Cesar de los Santos, president of the National Vehicle Distributors Association, quoted in Hoy, expressed concern that the high cost of fuel would reduce new car sales in the DR.

San Cristobal still in the dark
Twelve days after Noel flooded large areas of the DR, fresh water supplies have still not been restored to many areas in San Cristobal province, including Los Cacaos, where foods and power are still scarce because of collapse of the road connection. Listin Diario reports that people in Los Cacaos have resorted to old techniques of getting water from wells and other natural sources because the aqueduct system is still not up and running. Reports indicate that food stocks are at a minimum in some small stores.

Sun Land back in the news
A group of high-ranking IMF officials have arrived in the DR seeking detailed information about the Sun Land Corporation loans. Listin Diario reports that they received this information from a PRD spokesperson and writes that the IMF wants to determine if, and by how much, the country has indebted itself, and to determine whether the loan violates the debt limits established by the IMF Stand-by arrangement. The scandal behind the loans began to make headlines a month ago, but Sun Land and government officials have been quiet on the subject, rarely releasing any information on the case. President Leonel Fernandez, who is at the center of the scandal, has maintained that the loans are legal and that the Constitution gives him special authority to approve such loans without Congressional approval. Recently, the Supreme Court published that it would not be issuing an opinion on whether recent Sun Land borrowing constitutes a violation of the Constitution that requires foreign borrowing to be approved by Congress arguing that Tropical Storm Noel has created other priorities.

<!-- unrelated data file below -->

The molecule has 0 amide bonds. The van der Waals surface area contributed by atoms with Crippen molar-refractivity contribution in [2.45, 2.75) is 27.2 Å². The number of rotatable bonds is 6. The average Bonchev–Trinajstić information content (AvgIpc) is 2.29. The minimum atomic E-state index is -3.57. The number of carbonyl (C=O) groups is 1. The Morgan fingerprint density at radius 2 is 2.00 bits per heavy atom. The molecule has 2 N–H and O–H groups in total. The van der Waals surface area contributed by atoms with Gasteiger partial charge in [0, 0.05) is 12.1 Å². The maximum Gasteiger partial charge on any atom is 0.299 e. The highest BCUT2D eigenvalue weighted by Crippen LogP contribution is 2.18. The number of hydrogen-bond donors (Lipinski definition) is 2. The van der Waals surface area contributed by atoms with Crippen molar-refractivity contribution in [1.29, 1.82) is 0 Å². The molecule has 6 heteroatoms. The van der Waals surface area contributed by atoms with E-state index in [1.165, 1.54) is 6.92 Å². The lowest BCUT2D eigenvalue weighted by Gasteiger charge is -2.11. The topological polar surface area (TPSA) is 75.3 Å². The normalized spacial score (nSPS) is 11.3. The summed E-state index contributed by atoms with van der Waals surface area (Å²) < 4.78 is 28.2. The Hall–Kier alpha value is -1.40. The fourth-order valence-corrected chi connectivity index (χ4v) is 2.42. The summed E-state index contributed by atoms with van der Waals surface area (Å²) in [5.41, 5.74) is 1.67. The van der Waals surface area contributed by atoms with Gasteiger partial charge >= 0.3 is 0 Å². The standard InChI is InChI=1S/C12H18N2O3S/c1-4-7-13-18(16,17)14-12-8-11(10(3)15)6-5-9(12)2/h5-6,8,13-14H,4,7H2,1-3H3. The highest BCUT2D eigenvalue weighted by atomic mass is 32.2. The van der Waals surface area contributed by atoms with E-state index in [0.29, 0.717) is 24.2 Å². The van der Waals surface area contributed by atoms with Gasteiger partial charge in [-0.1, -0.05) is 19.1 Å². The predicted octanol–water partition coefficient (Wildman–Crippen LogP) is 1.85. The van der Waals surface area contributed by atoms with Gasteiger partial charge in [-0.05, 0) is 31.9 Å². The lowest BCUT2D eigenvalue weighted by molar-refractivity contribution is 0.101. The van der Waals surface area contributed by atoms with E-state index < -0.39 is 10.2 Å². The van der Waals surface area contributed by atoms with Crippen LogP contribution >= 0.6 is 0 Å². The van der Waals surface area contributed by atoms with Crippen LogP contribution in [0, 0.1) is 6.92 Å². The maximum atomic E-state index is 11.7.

Money mule gets sentenced
Juan Carlos Genao Dorrejo has been sentenced to three months at La Victoria prison for trying to leave the DR with US$250,000 in undeclared money. Genao was caught with the cash on 15 October. The law only allows up to US$10,000 undeclared dollars to be taken out of the country.

De la Renta "among most influential"
Dominican designer Oscar de la Renta has been voted one of New York City's most influential Latinos. The New York Post published its list of most influential people in the areas of politics, arts, health, fashion, communications and other areas. Carlos Gomez, owner of a phone-card company, and Omar Minaya, general manager of the New York Mets, were also on the list.

Juan Luis honored
Dominican singing/songwriting superstar Juan Luis Guerra has been honored as 2007's "Person of the Year" by the Latin Academy of Recording Artists. Guerra received the recognition for his personal and professional successes and his contributions to philanthropy and culture. The performer has been nominated for five Latin Grammy awards and is sure to take home at least one. Other Dominicans nominated for Latin Grammy awards are Tono Rosario, Kinito Mendez, Aventura and Michel Camilo, who will be in Las Vegas tonight hoping to walk away with an award. Guerra is almost guaranteed a Grammy, as he has been nominated four times. Camilo, a former winner, also has high expectations, as do Rosario and Mendez, who have also received nominations in the past.